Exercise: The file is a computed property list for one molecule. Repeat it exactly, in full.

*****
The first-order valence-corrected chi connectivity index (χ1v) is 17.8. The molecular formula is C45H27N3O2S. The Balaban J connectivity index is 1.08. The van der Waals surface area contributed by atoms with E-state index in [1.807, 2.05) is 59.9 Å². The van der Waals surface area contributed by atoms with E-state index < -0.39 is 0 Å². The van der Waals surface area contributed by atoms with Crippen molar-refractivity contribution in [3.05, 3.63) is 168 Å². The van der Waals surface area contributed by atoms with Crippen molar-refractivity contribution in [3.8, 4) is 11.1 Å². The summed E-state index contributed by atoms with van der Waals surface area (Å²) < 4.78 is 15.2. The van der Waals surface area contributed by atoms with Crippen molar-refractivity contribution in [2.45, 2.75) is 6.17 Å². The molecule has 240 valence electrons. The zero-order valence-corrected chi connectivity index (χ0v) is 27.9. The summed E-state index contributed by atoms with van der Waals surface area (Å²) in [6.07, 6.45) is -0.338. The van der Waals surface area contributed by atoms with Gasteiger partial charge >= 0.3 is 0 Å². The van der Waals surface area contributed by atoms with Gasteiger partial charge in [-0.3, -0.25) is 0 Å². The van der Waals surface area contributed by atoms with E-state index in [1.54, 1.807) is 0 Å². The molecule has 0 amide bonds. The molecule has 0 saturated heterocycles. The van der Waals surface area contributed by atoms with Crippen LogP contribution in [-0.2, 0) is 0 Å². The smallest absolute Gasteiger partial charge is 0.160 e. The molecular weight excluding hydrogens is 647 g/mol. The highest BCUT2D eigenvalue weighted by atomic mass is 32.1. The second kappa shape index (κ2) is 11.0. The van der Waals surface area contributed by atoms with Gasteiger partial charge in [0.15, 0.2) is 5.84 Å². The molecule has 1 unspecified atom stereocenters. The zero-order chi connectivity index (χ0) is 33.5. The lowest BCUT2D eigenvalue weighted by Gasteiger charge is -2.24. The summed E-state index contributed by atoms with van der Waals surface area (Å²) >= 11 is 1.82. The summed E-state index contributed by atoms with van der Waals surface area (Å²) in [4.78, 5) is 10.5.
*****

The first-order valence-corrected chi connectivity index (χ1v) is 17.8. The molecular formula is C45H27N3O2S. The Balaban J connectivity index is 1.08. The van der Waals surface area contributed by atoms with E-state index in [1.807, 2.05) is 59.9 Å². The van der Waals surface area contributed by atoms with E-state index < -0.39 is 0 Å². The van der Waals surface area contributed by atoms with Crippen molar-refractivity contribution in [3.05, 3.63) is 168 Å². The van der Waals surface area contributed by atoms with Crippen molar-refractivity contribution in [3.8, 4) is 11.1 Å². The summed E-state index contributed by atoms with van der Waals surface area (Å²) < 4.78 is 15.2. The van der Waals surface area contributed by atoms with Crippen molar-refractivity contribution in [2.45, 2.75) is 6.17 Å². The molecule has 240 valence electrons. The zero-order valence-corrected chi connectivity index (χ0v) is 27.9. The summed E-state index contributed by atoms with van der Waals surface area (Å²) in [6.07, 6.45) is -0.338. The van der Waals surface area contributed by atoms with Gasteiger partial charge >= 0.3 is 0 Å². The van der Waals surface area contributed by atoms with Gasteiger partial charge in [-0.3, -0.25) is 0 Å². The van der Waals surface area contributed by atoms with E-state index in [1.54, 1.807) is 0 Å². The molecule has 0 amide bonds. The molecule has 0 saturated heterocycles. The van der Waals surface area contributed by atoms with Crippen LogP contribution in [-0.2, 0) is 0 Å². The smallest absolute Gasteiger partial charge is 0.160 e. The molecular weight excluding hydrogens is 647 g/mol. The highest BCUT2D eigenvalue weighted by atomic mass is 32.1. The second kappa shape index (κ2) is 11.0. The van der Waals surface area contributed by atoms with Gasteiger partial charge in [0.15, 0.2) is 5.84 Å². The molecule has 1 unspecified atom stereocenters. The zero-order chi connectivity index (χ0) is 33.5. The lowest BCUT2D eigenvalue weighted by Gasteiger charge is -2.24. The summed E-state index contributed by atoms with van der Waals surface area (Å²) >= 11 is 1.82. The summed E-state index contributed by atoms with van der Waals surface area (Å²) in [4.78, 5) is 10.5.